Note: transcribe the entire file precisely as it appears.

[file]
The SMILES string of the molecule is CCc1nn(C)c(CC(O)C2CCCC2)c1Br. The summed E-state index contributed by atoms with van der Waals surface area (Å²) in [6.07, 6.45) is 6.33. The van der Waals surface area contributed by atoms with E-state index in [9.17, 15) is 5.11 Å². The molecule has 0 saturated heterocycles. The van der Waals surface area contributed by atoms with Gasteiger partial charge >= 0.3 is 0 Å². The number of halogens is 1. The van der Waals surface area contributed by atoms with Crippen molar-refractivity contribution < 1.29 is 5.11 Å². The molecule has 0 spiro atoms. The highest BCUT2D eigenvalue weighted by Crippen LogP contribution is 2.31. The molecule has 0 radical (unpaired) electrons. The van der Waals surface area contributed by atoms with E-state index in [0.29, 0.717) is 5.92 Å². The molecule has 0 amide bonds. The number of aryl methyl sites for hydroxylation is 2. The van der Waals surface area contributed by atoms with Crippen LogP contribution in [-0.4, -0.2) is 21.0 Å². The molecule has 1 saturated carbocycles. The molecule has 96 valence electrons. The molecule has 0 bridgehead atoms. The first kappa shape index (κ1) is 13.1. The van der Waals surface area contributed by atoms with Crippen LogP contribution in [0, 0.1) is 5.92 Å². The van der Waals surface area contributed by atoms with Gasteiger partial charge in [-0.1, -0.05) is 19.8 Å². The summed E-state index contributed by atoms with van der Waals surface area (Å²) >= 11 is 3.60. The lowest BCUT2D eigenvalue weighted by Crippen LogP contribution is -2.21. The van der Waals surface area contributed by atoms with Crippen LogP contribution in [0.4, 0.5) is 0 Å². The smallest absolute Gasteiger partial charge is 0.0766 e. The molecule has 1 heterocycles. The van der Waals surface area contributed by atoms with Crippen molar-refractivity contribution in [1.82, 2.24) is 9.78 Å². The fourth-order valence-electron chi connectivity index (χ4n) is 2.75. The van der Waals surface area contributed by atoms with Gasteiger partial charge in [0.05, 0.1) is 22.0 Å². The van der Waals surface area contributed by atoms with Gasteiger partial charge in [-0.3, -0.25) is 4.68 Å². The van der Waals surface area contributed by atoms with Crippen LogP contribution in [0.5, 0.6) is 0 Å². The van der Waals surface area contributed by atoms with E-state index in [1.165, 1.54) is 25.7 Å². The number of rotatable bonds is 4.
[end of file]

The SMILES string of the molecule is CCc1nn(C)c(CC(O)C2CCCC2)c1Br. The summed E-state index contributed by atoms with van der Waals surface area (Å²) in [6.07, 6.45) is 6.33. The van der Waals surface area contributed by atoms with E-state index in [9.17, 15) is 5.11 Å². The molecule has 0 saturated heterocycles. The van der Waals surface area contributed by atoms with Gasteiger partial charge >= 0.3 is 0 Å². The number of halogens is 1. The van der Waals surface area contributed by atoms with Crippen molar-refractivity contribution < 1.29 is 5.11 Å². The molecule has 0 spiro atoms. The highest BCUT2D eigenvalue weighted by Crippen LogP contribution is 2.31. The molecule has 0 radical (unpaired) electrons. The van der Waals surface area contributed by atoms with E-state index in [0.29, 0.717) is 5.92 Å². The molecule has 0 amide bonds. The number of aryl methyl sites for hydroxylation is 2. The van der Waals surface area contributed by atoms with Crippen LogP contribution in [-0.4, -0.2) is 21.0 Å². The molecule has 1 saturated carbocycles. The molecule has 96 valence electrons. The molecule has 0 bridgehead atoms. The first kappa shape index (κ1) is 13.1. The van der Waals surface area contributed by atoms with Crippen LogP contribution in [0, 0.1) is 5.92 Å². The van der Waals surface area contributed by atoms with Gasteiger partial charge in [-0.1, -0.05) is 19.8 Å². The summed E-state index contributed by atoms with van der Waals surface area (Å²) >= 11 is 3.60. The lowest BCUT2D eigenvalue weighted by Crippen LogP contribution is -2.21. The van der Waals surface area contributed by atoms with Crippen LogP contribution in [0.4, 0.5) is 0 Å². The smallest absolute Gasteiger partial charge is 0.0766 e. The molecule has 1 heterocycles. The van der Waals surface area contributed by atoms with Crippen molar-refractivity contribution in [1.82, 2.24) is 9.78 Å². The fourth-order valence-electron chi connectivity index (χ4n) is 2.75. The van der Waals surface area contributed by atoms with Gasteiger partial charge in [0.05, 0.1) is 22.0 Å². The van der Waals surface area contributed by atoms with Gasteiger partial charge in [-0.3, -0.25) is 4.68 Å². The van der Waals surface area contributed by atoms with Crippen LogP contribution in [0.5, 0.6) is 0 Å². The van der Waals surface area contributed by atoms with E-state index in [1.165, 1.54) is 25.7 Å². The number of rotatable bonds is 4.